What keeps us glued to the screen these days is "Academy Fantasia 5," a reality show cum singing contest in which the audience votes (many times, I suspect) for their favorites. The show is sponsored by True, a communications conglomerate which owns a cellular service as well as the main TV cable company and assorted spin-offs. The contestants live together and their activities are televised 24/7 on channel 20. At meal times we can watch them eat in the well-apportioned mansion where they live and at night see them sleep in their dormitory rooms. We watch them swim in a huge pool and rehearse in the house's studio. Every Saturday there is a televised performance in a large auditorium. None of the current crop seem especially talented to me. They sing well-known Thai songs and each production has a theme Last week it was ensemble numbers with lots of dancing. Next Saturday it will be traditional Thai love ballads. The sets are extravagant and the costumes, to my eye at least, tacky and vulgar (but colorful). So why am I hooked? There is something appealing about a talent show, even if the participants are not destined for greatness. I'm fascinated by the diffusion of the American entertainment aesthetic and how it takes root in different cultures. In Thailand, generosity and enthusiasm somehow dilute the corrosiveness of competitiveness. (Thanks to YouTube for the samples above and below).

After extensive auditions, the season begins with 16 young entertainers, and each week one or more (the low vote getters) are removed. Last week it was Wahn, a sweet young man with buck teeth. Each of the performers has a nickname and number and legions of fans at the show carry mass-produced signs and wear the singer's colors. Academy Fantasia was created in Mexico and is now franchised around the world. Unlike "American Idol" and the ilk, there seems little competition, and the losers are bid farewell with hugs and tears by the remaining contestants, and cheers from the audience. This is week 5 and we're down to ten. Pim likes Tab, an uncommonly large young man (in the hip-hop number above), and I like Green (singing the ballad in the sample below), a girl who is willowy and unusually tall. Last night we heard she had been taken to the hospital for an undefined ailment. In order to vote, we had to buy a True sim card for our mobile for 100 baht. For more on this phenomenon, see the Wikipedia site or the home site for the show.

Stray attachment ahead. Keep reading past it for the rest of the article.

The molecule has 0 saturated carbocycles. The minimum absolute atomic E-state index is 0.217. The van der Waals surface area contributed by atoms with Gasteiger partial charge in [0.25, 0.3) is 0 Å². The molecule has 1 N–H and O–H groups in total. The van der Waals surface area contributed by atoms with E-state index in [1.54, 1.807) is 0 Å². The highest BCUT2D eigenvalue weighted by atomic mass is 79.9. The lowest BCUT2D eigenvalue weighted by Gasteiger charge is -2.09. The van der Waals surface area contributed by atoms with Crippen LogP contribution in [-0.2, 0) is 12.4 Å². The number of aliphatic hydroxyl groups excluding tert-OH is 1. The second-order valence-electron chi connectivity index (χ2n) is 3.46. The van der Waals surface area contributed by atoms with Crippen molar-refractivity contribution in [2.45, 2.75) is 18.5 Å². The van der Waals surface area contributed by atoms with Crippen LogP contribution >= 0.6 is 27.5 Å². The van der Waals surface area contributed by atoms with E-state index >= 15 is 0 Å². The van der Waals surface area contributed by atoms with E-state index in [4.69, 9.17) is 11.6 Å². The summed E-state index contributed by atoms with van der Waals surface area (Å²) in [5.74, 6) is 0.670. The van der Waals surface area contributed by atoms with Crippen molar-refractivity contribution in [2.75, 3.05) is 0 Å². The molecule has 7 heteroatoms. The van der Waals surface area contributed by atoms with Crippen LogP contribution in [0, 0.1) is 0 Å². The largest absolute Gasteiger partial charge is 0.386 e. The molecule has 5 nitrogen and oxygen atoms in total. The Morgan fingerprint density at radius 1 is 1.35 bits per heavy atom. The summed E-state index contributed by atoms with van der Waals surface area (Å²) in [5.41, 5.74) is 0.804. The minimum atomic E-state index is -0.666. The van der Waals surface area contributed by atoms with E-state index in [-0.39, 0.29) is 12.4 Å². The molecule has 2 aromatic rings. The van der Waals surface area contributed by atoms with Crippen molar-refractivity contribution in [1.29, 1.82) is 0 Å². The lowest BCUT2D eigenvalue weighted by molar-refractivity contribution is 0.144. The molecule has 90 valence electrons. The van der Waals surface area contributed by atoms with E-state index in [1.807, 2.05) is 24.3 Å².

And now for something complete different: "The Iran Trap" is another incisive piece by Chris Hedges, this time arguing that the Democrat nominee has dug himself a hole with his support of Israel from which it will be difficult to get out.
Obama, in a miscalculation that will have grave consequences, has given his blessing to the widening circle of violence and abuse of the Palestinians by Israel and, most dangerously, to those in the Bush White House and Jerusalem now plotting a war against Iran. He illustrates how the lust for power is morally corrosive. And while he may win the White House, by the time he takes power he will be trapped in George Bush’s alternative reality.
And Josef Joffe , a columnist in the Hamburg weekly newspaper Die Zeit, observes that
The zeitgeist is blowing for Obama -- even if not as strongly in Asia, Africa and Latin America as it is in Western Europe. But an optical illusion may be influencing our opinions: the comforting idea that the real problem is George W. Bush and not America. Out with cowboys and in with change and hope, and then we'll be able to love America once again.

So, why is this a mental delusion? First, because anti-Americanism is older than the younger Bush. Second, because Obama (probably) comes, but the superpower stays. America, this modern steam hammer of a nation, is fundamentally a destroyer.
I am very cautiously optimistic about the Obama miracle. Is America really ready to transcend racism and elect a (half) black man for president? Can he preside over the dismantling of the American empire (which is the only act that will satisfying critics outside the U.S.)? Will he be a Gorbachev, or just another Clinton?

And finally, if you want a concise overview of Thai politics today, check out this piece by Jonathan Manthorpe in the Vancouver Sun. He says things that can't be printed here or discussed publicly.

After my class Thursday, I'm off for a meditation retreat on the River Kwai not far from where the famous bridge was built by prisoners of the Japanese during WWII. Unless I get blissed out for good, the next blog will appear next week with pictures and bits of post-retreat wisdom.